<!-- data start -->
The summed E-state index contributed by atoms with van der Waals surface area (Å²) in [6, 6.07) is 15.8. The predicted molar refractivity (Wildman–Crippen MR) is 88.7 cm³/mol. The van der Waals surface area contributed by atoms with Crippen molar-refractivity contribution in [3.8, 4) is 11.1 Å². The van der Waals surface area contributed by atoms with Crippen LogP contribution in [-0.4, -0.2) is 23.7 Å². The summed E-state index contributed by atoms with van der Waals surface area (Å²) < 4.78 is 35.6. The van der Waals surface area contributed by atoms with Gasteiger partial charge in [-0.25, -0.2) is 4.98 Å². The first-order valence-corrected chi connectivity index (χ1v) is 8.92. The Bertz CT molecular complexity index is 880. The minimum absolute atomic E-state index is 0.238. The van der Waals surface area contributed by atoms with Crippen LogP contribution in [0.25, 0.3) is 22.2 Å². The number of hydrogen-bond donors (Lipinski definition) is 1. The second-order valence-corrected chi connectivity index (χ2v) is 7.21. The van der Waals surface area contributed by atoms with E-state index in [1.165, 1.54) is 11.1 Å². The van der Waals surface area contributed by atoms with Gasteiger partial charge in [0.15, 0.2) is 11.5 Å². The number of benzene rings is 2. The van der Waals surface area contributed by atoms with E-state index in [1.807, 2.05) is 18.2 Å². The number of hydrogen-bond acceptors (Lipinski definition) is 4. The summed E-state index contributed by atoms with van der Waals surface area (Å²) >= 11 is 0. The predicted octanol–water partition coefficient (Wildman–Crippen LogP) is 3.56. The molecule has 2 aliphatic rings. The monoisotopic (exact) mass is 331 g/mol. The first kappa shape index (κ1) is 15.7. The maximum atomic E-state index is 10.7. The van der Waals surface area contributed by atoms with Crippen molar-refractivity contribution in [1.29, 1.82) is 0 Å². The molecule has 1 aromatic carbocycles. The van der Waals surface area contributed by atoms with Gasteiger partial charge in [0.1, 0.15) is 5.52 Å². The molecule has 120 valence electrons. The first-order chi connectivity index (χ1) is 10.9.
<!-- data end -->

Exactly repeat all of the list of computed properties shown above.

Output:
The summed E-state index contributed by atoms with van der Waals surface area (Å²) in [6, 6.07) is 15.8. The predicted molar refractivity (Wildman–Crippen MR) is 88.7 cm³/mol. The van der Waals surface area contributed by atoms with Crippen molar-refractivity contribution in [3.8, 4) is 11.1 Å². The van der Waals surface area contributed by atoms with Crippen LogP contribution in [-0.4, -0.2) is 23.7 Å². The summed E-state index contributed by atoms with van der Waals surface area (Å²) < 4.78 is 35.6. The van der Waals surface area contributed by atoms with Gasteiger partial charge in [-0.25, -0.2) is 4.98 Å². The first-order valence-corrected chi connectivity index (χ1v) is 8.92. The Bertz CT molecular complexity index is 880. The minimum absolute atomic E-state index is 0.238. The van der Waals surface area contributed by atoms with Crippen LogP contribution in [0.25, 0.3) is 22.2 Å². The number of hydrogen-bond donors (Lipinski definition) is 1. The second-order valence-corrected chi connectivity index (χ2v) is 7.21. The van der Waals surface area contributed by atoms with E-state index in [1.165, 1.54) is 11.1 Å². The van der Waals surface area contributed by atoms with Gasteiger partial charge in [0.15, 0.2) is 11.5 Å². The number of benzene rings is 2. The van der Waals surface area contributed by atoms with E-state index in [1.807, 2.05) is 18.2 Å². The number of hydrogen-bond acceptors (Lipinski definition) is 4. The summed E-state index contributed by atoms with van der Waals surface area (Å²) >= 11 is 0. The predicted octanol–water partition coefficient (Wildman–Crippen LogP) is 3.56. The molecule has 2 aliphatic rings. The monoisotopic (exact) mass is 331 g/mol. The first kappa shape index (κ1) is 15.7. The maximum atomic E-state index is 10.7. The van der Waals surface area contributed by atoms with Crippen molar-refractivity contribution in [1.29, 1.82) is 0 Å². The molecule has 1 aromatic carbocycles. The van der Waals surface area contributed by atoms with Gasteiger partial charge in [0.1, 0.15) is 5.52 Å². The molecule has 120 valence electrons. The first-order chi connectivity index (χ1) is 10.9.